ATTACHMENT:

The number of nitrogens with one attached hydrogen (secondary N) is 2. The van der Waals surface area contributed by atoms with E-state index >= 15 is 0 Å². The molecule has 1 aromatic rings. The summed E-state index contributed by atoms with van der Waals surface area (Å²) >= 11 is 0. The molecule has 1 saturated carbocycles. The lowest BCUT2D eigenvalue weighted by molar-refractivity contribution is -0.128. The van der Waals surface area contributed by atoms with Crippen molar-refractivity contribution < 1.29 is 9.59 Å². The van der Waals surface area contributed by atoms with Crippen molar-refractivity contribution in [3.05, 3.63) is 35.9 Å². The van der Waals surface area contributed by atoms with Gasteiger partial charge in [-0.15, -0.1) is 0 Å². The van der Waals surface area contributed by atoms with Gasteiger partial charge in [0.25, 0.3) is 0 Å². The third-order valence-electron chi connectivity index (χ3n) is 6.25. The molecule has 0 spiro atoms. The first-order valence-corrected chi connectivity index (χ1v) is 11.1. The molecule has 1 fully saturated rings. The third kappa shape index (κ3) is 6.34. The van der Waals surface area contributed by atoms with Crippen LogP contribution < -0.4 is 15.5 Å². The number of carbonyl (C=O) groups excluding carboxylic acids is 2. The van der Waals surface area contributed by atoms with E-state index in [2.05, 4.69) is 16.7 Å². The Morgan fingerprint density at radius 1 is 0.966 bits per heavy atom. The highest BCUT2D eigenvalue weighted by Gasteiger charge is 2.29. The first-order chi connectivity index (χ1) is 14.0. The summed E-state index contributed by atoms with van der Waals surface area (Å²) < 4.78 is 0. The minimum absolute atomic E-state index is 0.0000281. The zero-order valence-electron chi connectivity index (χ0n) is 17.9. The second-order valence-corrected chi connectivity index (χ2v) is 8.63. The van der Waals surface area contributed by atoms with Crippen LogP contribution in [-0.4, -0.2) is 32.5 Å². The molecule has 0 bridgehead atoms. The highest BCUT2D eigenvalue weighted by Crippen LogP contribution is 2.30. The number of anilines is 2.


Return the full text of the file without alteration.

The number of nitrogens with one attached hydrogen (secondary N) is 2. The van der Waals surface area contributed by atoms with E-state index >= 15 is 0 Å². The molecule has 1 aromatic rings. The summed E-state index contributed by atoms with van der Waals surface area (Å²) >= 11 is 0. The molecule has 1 saturated carbocycles. The lowest BCUT2D eigenvalue weighted by molar-refractivity contribution is -0.128. The van der Waals surface area contributed by atoms with Crippen molar-refractivity contribution < 1.29 is 9.59 Å². The van der Waals surface area contributed by atoms with Crippen molar-refractivity contribution in [3.05, 3.63) is 35.9 Å². The van der Waals surface area contributed by atoms with Gasteiger partial charge in [-0.15, -0.1) is 0 Å². The van der Waals surface area contributed by atoms with Gasteiger partial charge in [0.25, 0.3) is 0 Å². The third-order valence-electron chi connectivity index (χ3n) is 6.25. The molecule has 0 spiro atoms. The first-order valence-corrected chi connectivity index (χ1v) is 11.1. The molecule has 1 fully saturated rings. The third kappa shape index (κ3) is 6.34. The van der Waals surface area contributed by atoms with Crippen LogP contribution < -0.4 is 15.5 Å². The number of carbonyl (C=O) groups excluding carboxylic acids is 2. The van der Waals surface area contributed by atoms with E-state index in [2.05, 4.69) is 16.7 Å². The Morgan fingerprint density at radius 1 is 0.966 bits per heavy atom. The highest BCUT2D eigenvalue weighted by Gasteiger charge is 2.29. The first-order chi connectivity index (χ1) is 14.0. The summed E-state index contributed by atoms with van der Waals surface area (Å²) < 4.78 is 0. The minimum absolute atomic E-state index is 0.0000281. The zero-order valence-electron chi connectivity index (χ0n) is 17.9. The second-order valence-corrected chi connectivity index (χ2v) is 8.63. The van der Waals surface area contributed by atoms with Crippen LogP contribution in [-0.4, -0.2) is 32.5 Å². The molecule has 0 bridgehead atoms. The highest BCUT2D eigenvalue weighted by Crippen LogP contribution is 2.30. The number of anilines is 2.